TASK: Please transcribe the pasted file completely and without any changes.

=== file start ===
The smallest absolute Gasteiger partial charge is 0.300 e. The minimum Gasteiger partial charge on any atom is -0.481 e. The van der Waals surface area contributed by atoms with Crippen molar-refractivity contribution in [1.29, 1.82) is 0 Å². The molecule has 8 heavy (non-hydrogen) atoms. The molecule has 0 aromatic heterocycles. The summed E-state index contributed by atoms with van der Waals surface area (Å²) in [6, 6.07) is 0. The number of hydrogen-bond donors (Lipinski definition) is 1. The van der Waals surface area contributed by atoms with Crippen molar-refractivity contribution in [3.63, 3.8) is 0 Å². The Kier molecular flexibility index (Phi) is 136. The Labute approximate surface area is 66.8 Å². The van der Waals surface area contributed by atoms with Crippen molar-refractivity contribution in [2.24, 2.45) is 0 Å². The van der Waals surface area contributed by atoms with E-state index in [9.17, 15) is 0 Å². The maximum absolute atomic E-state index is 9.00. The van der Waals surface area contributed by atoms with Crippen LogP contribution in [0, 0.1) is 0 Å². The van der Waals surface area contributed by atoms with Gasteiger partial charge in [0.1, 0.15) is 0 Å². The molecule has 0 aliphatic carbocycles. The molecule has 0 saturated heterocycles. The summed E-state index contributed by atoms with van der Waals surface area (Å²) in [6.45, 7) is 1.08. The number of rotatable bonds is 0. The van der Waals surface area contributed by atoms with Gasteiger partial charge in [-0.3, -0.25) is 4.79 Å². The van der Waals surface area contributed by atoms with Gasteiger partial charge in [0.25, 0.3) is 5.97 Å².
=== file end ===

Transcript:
The smallest absolute Gasteiger partial charge is 0.300 e. The minimum Gasteiger partial charge on any atom is -0.481 e. The van der Waals surface area contributed by atoms with Crippen molar-refractivity contribution in [1.29, 1.82) is 0 Å². The molecule has 8 heavy (non-hydrogen) atoms. The molecule has 0 aromatic heterocycles. The summed E-state index contributed by atoms with van der Waals surface area (Å²) in [6, 6.07) is 0. The number of hydrogen-bond donors (Lipinski definition) is 1. The van der Waals surface area contributed by atoms with Crippen molar-refractivity contribution in [3.63, 3.8) is 0 Å². The Kier molecular flexibility index (Phi) is 136. The Labute approximate surface area is 66.8 Å². The van der Waals surface area contributed by atoms with Crippen molar-refractivity contribution in [2.24, 2.45) is 0 Å². The van der Waals surface area contributed by atoms with E-state index in [9.17, 15) is 0 Å². The maximum absolute atomic E-state index is 9.00. The van der Waals surface area contributed by atoms with Crippen LogP contribution in [0, 0.1) is 0 Å². The van der Waals surface area contributed by atoms with Gasteiger partial charge in [0.1, 0.15) is 0 Å². The molecule has 0 aliphatic carbocycles. The molecule has 0 saturated heterocycles. The summed E-state index contributed by atoms with van der Waals surface area (Å²) in [6.45, 7) is 1.08. The number of rotatable bonds is 0. The van der Waals surface area contributed by atoms with Gasteiger partial charge in [-0.3, -0.25) is 4.79 Å². The van der Waals surface area contributed by atoms with Gasteiger partial charge in [0.25, 0.3) is 5.97 Å².